The pig sector has again called for ‘desperately-needed’ price increases as production costs for producers rose even further last month.
The average cost of production for pig producers reached 240p per kg in May, up 10p from the April figure as costs continue to soar.
AHDB’s latest estimate compares with 230p/kg for April and the average Q1 figure of 207p/kg, as feed, energy and fuel prices have significantly increased since then.
The National Pig Association (NPA) said the gap between what producers were being paid and what it cost to produce a pig was ‘more apparent than ever’.
Pig farmers have been facing historically high feed costs even before Christmas, which has now been exacerbated by the conflict in Ukraine.
As a result, many producers are suffering significant losses, and some have been forced to close their farms.
AHDB analyst Carol Davis said: “With May feed prices increasing and energy and fuel increases beginning to bite, the full economic cost of production is currently estimated to have reached 240p/kg deadweight in May.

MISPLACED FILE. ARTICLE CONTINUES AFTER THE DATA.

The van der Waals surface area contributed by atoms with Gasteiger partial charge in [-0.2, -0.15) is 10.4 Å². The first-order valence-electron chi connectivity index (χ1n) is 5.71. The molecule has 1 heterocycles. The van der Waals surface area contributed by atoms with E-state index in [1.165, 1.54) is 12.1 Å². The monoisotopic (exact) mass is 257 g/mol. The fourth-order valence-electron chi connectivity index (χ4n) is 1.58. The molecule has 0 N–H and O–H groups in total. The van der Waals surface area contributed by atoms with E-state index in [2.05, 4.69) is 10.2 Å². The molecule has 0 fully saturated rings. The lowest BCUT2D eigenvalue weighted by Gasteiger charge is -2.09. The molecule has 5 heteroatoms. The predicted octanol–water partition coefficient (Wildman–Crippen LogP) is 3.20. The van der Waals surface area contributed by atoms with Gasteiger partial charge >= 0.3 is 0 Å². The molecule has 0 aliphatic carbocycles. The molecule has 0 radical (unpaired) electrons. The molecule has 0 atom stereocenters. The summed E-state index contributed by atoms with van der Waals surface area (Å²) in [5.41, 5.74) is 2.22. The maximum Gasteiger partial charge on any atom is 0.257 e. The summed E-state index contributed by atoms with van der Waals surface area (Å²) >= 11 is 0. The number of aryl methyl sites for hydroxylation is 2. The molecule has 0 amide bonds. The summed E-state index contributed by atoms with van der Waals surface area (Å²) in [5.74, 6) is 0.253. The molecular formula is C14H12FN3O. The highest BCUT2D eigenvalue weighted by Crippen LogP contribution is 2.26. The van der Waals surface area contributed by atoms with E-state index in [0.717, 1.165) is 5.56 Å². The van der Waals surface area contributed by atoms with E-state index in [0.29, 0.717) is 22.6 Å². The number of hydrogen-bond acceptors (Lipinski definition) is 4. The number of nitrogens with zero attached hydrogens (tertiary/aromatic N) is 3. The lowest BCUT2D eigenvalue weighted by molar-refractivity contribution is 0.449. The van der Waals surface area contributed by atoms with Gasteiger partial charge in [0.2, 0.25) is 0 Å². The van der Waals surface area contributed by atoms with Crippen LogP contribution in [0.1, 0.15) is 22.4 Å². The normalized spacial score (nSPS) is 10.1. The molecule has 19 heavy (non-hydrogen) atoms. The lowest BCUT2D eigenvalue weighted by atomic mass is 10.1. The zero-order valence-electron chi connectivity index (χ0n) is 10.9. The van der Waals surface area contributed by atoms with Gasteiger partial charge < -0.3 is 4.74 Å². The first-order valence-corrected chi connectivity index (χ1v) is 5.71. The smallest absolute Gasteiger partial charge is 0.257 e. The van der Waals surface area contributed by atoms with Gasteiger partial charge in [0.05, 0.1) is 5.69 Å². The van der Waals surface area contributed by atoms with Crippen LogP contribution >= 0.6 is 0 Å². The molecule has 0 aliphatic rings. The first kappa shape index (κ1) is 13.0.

“May compound feed prices have increased further but forward prices, feed ingredient and future grain prices are all indicating that we just might have reached a feed price peak, although this is at an elevated level and this opinion cannot be guaranteed.”
The last few weeks have seen a steady in the wheat price, on the back of discussions about getting more wheat out of Ukraine and other market fundamentals.
AHDB was quoting feed wheat for July at £288 per tonne, compared with a peak of beyond £350 per tonne in mid-May.
The pig price is continuing to rise, with the SPP for the week ending May 28 standing a record 176.73p/kg, up 0.78p from the previous week.
However, the NPA warned that it remained ‘a long way short’ of the soaring costs of production.
The trade body is continuing to call on processors and retailers to do more to shift the pig price further up towards the cost of production.
NPA policy services officer, Lizzie Wilson said: “There is no sign of any further, desperately-needed, significant increases any time soon.
“In addition, there is still a backlog of pigs impacting many producers businesses.
“We need more support, from both government and retailers, if the pig sector is going to survive.”
And Tesco, the UK’s largest supermarket chain, unveiled it is spending an extra £6.6 million on pig prices.